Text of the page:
The Surviving Together program works closely with protected area managers, rangers, and surrounding communities to address the root causes of environmental degradation, and strengthen conservation protection. Surviving Together is designed to meet local needs, and invests in existing and emerging leaders in protected areas and communities to ensure better support of sustainable protection systems that can be refined, tailored and replicated.
Most Surviving Together activities in Thailand take place in the Dong Phayayen-Khao Yai (DPKY) Forest Complex, a site of 6,155 square kilometers providing a viable area for the long-term survival of endangered species. Limited resources, capacity and monitoring systems are a few of the many challenges facing Thailand’s national parks and wildlife sanctuaries, and the rangers tasked with defending them. Well-organized and dangerous poaching gangs exploit these gaps, and, as forests diminish and become increasingly degraded, local people become trapped in a cycle of over-exploitation and shrinking economic opportunities. This often drives conflict between local communities and wildlife.
Utilizing surveying techniques, camera-traps and other tools to reveal critical information about key species and to ensure informed, focused wildlife protection.
Protected Area Monitoring Systems (SMART)
Training of protected area personnel in patrol data collection, analysis, and reporting, providing officials with up-to-date information for informed, adaptive park management.
Providing critical park protection skills for enforcement rangers and developing capacity among patrol and training team leaders to expand training activities through Protected‐area Operational and Tactical Enforcement Conservation Training (PROTECT).
Human-Wildlife Conflict Mitigation
Linking communities and protected areas to find effective ways to minimize conflict between humans and wildlife to safeguard livelihoods and biodiversity.
Community Education and Outreach
Empowering youth and communities to make informed decisions on the sustainable management of their natural resources, and developing community-led solutions to conservation challenges. To ensure sustainability, local champions of conservation are sought, supported and mentored to develop their own conservation solutions.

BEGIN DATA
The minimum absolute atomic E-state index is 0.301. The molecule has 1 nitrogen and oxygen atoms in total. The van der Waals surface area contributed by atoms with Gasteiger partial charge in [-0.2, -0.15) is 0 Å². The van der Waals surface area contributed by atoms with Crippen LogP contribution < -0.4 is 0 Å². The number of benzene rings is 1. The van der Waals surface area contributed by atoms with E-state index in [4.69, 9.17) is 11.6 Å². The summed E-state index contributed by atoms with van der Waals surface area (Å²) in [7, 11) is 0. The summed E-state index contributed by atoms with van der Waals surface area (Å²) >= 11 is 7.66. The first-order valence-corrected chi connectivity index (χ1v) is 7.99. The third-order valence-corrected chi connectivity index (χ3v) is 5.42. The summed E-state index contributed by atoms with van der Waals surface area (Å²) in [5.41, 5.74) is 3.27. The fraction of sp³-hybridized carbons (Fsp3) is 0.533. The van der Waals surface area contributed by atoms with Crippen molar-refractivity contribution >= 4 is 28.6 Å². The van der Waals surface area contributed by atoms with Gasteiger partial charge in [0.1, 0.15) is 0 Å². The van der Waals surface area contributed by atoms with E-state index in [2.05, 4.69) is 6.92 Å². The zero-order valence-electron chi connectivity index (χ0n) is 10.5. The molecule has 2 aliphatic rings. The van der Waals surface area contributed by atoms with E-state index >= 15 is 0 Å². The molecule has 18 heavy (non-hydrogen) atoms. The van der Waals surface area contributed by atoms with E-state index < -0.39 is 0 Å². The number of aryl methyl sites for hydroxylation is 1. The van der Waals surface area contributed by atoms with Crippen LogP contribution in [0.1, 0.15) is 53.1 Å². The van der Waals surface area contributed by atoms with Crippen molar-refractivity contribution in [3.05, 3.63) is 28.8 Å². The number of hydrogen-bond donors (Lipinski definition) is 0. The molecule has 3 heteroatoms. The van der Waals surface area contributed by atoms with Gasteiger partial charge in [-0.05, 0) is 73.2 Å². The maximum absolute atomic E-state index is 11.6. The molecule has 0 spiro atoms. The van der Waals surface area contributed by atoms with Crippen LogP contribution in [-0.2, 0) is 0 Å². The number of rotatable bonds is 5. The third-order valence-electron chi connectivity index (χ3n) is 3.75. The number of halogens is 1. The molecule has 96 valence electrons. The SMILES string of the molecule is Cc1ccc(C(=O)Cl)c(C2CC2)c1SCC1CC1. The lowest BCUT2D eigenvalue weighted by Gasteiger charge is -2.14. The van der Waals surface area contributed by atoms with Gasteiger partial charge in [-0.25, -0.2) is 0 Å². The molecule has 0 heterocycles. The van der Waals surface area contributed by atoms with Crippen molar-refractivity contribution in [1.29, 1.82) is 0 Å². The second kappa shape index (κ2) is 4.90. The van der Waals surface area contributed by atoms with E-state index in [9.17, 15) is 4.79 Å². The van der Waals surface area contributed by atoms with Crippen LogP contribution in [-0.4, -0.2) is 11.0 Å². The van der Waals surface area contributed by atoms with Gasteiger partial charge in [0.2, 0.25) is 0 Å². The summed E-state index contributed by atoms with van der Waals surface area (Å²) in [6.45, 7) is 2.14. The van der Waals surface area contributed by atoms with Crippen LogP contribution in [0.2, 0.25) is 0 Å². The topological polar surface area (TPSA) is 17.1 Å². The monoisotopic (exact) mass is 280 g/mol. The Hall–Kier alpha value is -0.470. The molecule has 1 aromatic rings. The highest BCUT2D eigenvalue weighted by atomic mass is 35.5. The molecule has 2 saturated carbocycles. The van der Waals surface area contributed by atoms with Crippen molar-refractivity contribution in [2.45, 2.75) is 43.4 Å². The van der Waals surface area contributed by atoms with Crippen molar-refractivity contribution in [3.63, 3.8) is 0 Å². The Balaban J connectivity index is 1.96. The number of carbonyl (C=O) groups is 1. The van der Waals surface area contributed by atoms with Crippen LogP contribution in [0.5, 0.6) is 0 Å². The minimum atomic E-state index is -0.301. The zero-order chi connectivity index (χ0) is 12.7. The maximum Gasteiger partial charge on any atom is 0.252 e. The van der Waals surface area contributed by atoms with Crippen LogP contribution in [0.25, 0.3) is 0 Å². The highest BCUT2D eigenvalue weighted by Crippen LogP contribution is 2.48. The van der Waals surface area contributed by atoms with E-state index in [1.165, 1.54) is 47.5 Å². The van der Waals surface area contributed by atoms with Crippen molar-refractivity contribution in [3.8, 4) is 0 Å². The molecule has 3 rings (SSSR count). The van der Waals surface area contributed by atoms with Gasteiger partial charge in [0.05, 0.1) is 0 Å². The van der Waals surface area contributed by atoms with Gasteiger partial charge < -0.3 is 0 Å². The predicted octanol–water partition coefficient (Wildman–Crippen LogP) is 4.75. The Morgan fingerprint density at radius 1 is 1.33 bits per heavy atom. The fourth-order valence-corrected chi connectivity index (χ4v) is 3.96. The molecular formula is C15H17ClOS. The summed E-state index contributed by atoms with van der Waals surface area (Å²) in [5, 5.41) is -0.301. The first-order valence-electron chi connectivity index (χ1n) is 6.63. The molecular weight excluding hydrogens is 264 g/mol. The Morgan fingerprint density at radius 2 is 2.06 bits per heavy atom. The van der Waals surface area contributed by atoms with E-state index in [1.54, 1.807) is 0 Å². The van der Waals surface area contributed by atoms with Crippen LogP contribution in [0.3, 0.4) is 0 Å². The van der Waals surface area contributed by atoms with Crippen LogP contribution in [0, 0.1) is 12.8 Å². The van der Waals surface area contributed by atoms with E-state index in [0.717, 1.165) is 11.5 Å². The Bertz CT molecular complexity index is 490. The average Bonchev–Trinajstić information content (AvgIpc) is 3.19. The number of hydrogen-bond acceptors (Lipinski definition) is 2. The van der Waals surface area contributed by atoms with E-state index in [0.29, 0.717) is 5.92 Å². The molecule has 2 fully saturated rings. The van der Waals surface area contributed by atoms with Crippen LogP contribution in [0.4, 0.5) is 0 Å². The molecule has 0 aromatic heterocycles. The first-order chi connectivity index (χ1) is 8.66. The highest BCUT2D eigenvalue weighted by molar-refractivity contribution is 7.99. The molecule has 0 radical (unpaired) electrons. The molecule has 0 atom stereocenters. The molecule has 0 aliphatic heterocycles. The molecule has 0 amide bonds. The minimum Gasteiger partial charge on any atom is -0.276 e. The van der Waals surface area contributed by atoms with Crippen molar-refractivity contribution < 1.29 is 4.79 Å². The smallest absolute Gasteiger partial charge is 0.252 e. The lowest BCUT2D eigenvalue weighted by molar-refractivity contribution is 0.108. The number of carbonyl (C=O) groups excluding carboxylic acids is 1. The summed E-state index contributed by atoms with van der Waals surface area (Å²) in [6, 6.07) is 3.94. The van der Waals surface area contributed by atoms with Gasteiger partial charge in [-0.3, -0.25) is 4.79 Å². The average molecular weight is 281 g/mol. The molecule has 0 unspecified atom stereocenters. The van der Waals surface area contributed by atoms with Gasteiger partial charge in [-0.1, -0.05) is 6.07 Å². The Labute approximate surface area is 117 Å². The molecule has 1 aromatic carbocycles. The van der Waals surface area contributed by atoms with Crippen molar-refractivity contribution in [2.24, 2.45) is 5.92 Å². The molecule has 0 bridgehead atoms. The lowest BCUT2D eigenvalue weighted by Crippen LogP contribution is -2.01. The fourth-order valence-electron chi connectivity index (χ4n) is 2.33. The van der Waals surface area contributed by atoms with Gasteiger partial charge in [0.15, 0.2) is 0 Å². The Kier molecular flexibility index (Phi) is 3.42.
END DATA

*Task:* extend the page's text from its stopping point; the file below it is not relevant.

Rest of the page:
Freeland has provided poachers willing to reform with alternative livelihoods via vocational training and support of small-scale businesses. This is empowering vulnerable communities through sustainable, environment-friendly income-generation activities.
Latest Surviving Together News
As the issue of illegal logging and trafficking of Siamese rosewood reaches critical levels, Cambodia, China, Vietnam and Thailand have all jointly agreed today that counter measures be given the highest priority. The agreement was made at the 2nd Regional Dialogue on Preventing Illegal Logging and Trade of Siamese Rosewood in Bangkok, Thailand, held from 4th to the 5th of April, 2016.
Five poachers were arrested deep within the forests of Eastern Thailand with a haul of Siamese rosewood, chainsaws and weapons during a week-long operation by Hasadin, the Department of National Parks, Wildlife and Plant Conservation’s (DNP) new anti-poaching rapid response unit.
Meet Tik, one of Freeland’s champions assisting conservation in the vulnerable Eastern Forest Complex of Thailand
Working closely with the Superintendent of Thap Lan National Park, Tik’s role is unique. She works under Freeland’s Surviving Together program to help park staff manage a comprehensive database of the rangers’ patrols through the park.
Enforcement rangers are the frontline defence for the world’s threatened wildlife and protected areas. They often work in extreme conditions with inadequate equipment and insufficient training.
Thank you to Ann & Steve Toon for the use of their photos on this page.